Here’s something to cleanse your head. Dan Kraker of MPR reports, “Finding the rattlesnake plantain seed was a vital step in [David] Remucal’s quest to save it and other rare orchids native to Minnesota. His goal is to build a seed bank of all 48 orchids in the state, including the showy lady’s-slipper, Minnesota’s state flower. It’s part of a broader effort led by the Smithsonian Institution to bank the genetics of the more than 200 orchids in North America — more than half of which are endangered — before they’re gone. Researchers often describe orchids as the plant equivalent of the canary in the coal mine: Their deaths can be a warning of environmental changes likely to be exacerbated by climate change.”

Hey! It’s an explanation. Not a good one. But an explanation. Barry Amundson of the Forum News Service reports on a guy arrested for exposing himself … in a library. “ … a 19-year-old woman had been sitting at a library table Oct. 11 when 34-year-old Jesus Gabriel Rivera approached her. … Rivera left for a few minutes, then came back to stand next to her and she realized his pants were unzipped and he was exposing his genitals, the charges say. In talking to police he denied exposing himself, telling officers he did not think surveillance cameras would show that happening, though he may have inadvertently forgotten to zip his pants up after using the restroom.”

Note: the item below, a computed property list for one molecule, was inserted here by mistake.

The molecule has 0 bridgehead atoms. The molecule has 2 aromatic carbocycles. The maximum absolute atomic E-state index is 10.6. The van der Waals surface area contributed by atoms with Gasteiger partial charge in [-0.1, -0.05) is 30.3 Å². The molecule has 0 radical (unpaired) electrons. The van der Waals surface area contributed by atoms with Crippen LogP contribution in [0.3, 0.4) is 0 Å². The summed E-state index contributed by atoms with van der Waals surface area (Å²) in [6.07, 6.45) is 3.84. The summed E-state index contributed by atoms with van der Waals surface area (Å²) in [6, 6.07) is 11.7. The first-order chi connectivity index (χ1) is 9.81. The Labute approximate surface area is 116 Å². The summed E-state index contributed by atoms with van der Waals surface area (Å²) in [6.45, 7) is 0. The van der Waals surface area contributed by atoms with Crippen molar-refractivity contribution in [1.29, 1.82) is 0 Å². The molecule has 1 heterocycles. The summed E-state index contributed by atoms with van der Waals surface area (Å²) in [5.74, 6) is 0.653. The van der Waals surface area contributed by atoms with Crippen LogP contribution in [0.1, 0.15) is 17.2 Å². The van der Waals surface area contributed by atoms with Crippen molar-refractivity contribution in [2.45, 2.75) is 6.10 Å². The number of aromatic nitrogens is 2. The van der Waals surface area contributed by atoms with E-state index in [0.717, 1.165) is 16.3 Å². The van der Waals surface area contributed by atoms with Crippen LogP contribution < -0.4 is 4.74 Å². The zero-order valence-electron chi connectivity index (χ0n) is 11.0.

Comments (9)

  1. Submitted by Jim Million on 11/15/2016 - 09:41 am.

    “David Montgomery…

    digs into the reasons for MNsure’s problems.” Ha!
    Catastrophic claims (“cat claims”) are historically fairly regular and predictable by population segment.
    Nothing new here, or there, or wherever Montgomery thinks he’s going with this. No surprises, either.
    While Brian scans Strib, Montgomery follows MinnPost comments?

    Get more sleep, Brian:
    “Right. So you kill it and send them back to the emergency room. Problem solved!”
    Snarky and sophomoric, in the least.

    Note to Editor: Lambert moderating required here.

  2. Submitted by Jon Kingstad on 11/15/2016 - 11:17 am.

    Maybe you know

    . . . but I hadn’t heard about those stats. What remains unclear to me is whether the “individual market” is segmented from the group market, so those “cat claims” are not pooled with the risks and costs of an insurer’s other group, employer based plans. And it’s unclear how much impact “competition” has by creating multiple plans and insurers to divide the risks and costs among them. It seems to me competition runs counter to the idea of insurance in this context by preventing the risks and costs from being spread among as many premium payers as possible.

  3. Submitted by Barbara Skoglund on 11/15/2016 - 12:11 pm.

    Individual Market

    Nope, the insurance companies don’t mix their group and individual markets. I’m not sure they even mix their group markets.